Condoms were removed from a campus drug store at National University of Singapore this week, but amid considerable attention locally, the university said that sales may resume, Bloomberg reported. Many had criticized the decision -- now called a "misunderstanding" by the university -- to have the condoms removed. One student told the news service that the university "is afraid of the implications that selling condoms might have on students living in dorms. If you want to have sex, you’ll get it somewhere else. Taking condoms on and off shelves isn’t the right way to deal with such issues.”
Higher Education Quick Takes
An event featuring speakers calling for a boycott and other sanctions against Israel took place as scheduled Thursday evening at Brooklyn College, The New York Times reported. Some politicians have called on the college, part of the City University of New York, to call off the event, but the college (with backing from New York City Mayor Michael Bloomberg and others) has declined to do so, citing academic freedom. About 150 people held a protest outside the event.
The Nation published the prepared remarks of one of the speakers -- Judith Butler, a professor of rhetoric and comparative literature at the University of California at Berkeley. "The principle of academic freedom is designed to make sure that powers outside the university, including government and corporations, are not able to control the curriculum or intervene in extra-mural speech," she said. "It not only bars such interventions, but it also protects those platforms in which we might be able to reflect together on the most difficult problems. You can judge for yourself whether or not my reasons for lending my support to this movement are good ones. That is, after all, what academic debate is about."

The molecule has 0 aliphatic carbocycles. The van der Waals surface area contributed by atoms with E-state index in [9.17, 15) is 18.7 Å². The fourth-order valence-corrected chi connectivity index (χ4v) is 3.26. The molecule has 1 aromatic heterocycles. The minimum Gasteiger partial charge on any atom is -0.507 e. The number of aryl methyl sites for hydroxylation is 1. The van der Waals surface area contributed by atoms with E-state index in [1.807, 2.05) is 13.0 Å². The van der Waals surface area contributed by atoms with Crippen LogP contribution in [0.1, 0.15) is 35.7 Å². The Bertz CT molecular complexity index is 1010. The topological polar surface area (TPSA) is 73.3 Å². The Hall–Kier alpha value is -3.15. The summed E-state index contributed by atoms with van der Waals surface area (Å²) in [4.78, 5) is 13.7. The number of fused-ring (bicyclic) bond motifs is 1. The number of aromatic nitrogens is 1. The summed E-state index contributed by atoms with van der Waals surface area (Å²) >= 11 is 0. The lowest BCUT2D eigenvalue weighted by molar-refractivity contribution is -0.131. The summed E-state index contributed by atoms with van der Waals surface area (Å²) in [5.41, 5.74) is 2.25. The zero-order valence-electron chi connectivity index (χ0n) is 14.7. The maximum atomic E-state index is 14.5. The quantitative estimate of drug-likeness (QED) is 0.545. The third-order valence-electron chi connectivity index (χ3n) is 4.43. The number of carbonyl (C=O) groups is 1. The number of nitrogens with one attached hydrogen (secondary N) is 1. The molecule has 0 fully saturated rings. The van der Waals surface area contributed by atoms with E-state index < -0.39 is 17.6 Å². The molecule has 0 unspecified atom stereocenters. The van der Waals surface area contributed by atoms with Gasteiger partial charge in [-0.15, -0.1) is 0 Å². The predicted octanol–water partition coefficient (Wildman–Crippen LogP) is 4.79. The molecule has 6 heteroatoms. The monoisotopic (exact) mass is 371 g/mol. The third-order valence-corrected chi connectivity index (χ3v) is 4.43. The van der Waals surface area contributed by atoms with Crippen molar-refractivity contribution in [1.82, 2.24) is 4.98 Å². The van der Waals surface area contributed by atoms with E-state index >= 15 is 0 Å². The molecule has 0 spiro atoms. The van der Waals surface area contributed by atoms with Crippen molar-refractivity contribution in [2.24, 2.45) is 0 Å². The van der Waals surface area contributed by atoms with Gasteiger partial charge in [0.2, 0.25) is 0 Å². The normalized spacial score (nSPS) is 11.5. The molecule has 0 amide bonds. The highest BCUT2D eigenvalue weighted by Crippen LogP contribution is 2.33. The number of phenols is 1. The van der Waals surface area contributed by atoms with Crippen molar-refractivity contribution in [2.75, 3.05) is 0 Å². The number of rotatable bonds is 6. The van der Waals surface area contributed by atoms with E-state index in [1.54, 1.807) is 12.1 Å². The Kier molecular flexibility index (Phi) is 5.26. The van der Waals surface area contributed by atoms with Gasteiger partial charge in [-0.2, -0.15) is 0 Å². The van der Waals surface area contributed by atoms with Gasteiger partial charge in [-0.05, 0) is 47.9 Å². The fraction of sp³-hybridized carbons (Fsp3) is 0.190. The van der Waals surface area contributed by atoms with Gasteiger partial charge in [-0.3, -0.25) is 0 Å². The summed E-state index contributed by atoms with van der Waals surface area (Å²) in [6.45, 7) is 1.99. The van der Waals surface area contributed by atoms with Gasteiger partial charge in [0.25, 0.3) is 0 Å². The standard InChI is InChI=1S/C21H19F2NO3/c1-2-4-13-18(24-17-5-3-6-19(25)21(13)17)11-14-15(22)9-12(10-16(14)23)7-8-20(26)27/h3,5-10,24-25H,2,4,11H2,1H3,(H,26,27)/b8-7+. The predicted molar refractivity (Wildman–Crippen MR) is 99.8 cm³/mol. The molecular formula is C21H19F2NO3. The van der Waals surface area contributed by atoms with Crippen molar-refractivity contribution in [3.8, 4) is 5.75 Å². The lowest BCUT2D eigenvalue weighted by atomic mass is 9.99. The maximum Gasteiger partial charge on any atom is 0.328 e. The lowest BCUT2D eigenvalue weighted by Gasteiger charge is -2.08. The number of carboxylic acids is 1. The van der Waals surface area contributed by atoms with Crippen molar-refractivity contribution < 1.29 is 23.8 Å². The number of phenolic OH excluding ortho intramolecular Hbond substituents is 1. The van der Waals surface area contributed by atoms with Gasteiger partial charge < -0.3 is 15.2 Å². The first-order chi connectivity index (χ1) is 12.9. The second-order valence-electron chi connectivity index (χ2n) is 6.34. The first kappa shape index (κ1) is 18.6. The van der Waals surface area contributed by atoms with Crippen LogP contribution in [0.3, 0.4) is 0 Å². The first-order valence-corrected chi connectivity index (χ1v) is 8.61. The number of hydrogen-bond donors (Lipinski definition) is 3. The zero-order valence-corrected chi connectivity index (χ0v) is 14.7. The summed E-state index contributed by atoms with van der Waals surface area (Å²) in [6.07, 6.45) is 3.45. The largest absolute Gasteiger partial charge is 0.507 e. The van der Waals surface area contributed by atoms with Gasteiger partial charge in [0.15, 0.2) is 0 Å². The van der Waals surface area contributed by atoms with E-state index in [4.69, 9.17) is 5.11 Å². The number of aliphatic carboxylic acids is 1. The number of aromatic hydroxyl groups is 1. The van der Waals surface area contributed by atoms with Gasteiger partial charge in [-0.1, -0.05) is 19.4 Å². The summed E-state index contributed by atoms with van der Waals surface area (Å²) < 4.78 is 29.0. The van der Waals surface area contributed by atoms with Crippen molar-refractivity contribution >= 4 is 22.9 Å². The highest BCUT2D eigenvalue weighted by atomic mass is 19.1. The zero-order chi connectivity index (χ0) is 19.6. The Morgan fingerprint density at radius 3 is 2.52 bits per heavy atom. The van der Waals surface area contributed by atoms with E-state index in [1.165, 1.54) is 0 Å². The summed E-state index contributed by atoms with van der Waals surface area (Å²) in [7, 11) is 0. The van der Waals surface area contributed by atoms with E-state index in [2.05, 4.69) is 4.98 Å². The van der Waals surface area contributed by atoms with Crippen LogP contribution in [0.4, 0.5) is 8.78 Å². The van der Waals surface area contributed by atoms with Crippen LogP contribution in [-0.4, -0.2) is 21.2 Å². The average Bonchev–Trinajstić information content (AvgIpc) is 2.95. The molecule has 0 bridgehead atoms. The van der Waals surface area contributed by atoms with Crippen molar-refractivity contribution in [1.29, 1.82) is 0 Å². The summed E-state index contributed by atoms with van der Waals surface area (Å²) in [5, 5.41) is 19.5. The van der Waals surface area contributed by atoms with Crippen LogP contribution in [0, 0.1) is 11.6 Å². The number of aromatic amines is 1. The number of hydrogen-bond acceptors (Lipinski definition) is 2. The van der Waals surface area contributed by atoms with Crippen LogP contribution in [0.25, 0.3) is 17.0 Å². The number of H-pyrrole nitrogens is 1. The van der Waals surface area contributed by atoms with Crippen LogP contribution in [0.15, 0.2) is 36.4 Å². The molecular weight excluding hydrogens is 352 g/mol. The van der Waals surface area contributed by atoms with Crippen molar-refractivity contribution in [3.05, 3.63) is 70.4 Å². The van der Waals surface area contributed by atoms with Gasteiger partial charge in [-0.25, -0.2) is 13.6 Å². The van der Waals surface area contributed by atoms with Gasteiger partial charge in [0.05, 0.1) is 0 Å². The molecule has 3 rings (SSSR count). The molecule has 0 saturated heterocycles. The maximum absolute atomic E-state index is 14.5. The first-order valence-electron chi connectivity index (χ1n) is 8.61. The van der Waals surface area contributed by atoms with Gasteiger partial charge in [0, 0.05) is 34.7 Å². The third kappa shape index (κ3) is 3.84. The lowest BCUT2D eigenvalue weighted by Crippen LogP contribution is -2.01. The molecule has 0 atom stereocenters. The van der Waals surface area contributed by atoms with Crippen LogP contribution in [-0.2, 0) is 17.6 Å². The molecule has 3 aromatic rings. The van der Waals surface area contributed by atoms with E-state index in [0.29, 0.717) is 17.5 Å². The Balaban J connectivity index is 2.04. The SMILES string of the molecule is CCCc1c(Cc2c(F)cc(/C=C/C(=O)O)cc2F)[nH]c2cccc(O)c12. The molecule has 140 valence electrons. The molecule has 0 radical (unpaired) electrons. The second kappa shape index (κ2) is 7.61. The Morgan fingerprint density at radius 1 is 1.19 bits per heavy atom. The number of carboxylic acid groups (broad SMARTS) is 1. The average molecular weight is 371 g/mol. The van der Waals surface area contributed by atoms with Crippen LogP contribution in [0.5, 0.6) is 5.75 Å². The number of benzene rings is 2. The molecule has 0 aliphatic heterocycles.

In a rare infractions case involving a Division III non-revenue sport, the National Collegiate Athletic Association announced Thursday that it has cited Occidental College for failing to monitor its women’s volleyball program, after a former head coach provided impermissible benefits to athletes and recruits, including travel on a booster’s private plane, rental cars, other travel and lodging. The coach also gave apparel to prospects and allowed recruits to travel with the volleyball team and sit on the bench, the public infractions report noted, in conflict with NCAA rules.
Additionally, the report notes, the former head football coach contacted 467 current football players to ask them to transfer to Occidental.
Occidental now faces several penalties, including the following: public reprimand and censure; two years’ probation; a two-year show cause order for the head volleyball coach, meaning any program that wants to hire him must seek approval from the NCAA; a 2013 postseason ban for the women’s volleyball team; vacation of all volleyball records from 2009-11, the years during which the transgressions occurred (self-imposed by the university); and prohibition from all off-campus recruiting for the volleyball team and for the football coach at his current university. In addition, the volleyball program played fewer tournaments and games in 2011-12, punishments that were also self-imposed.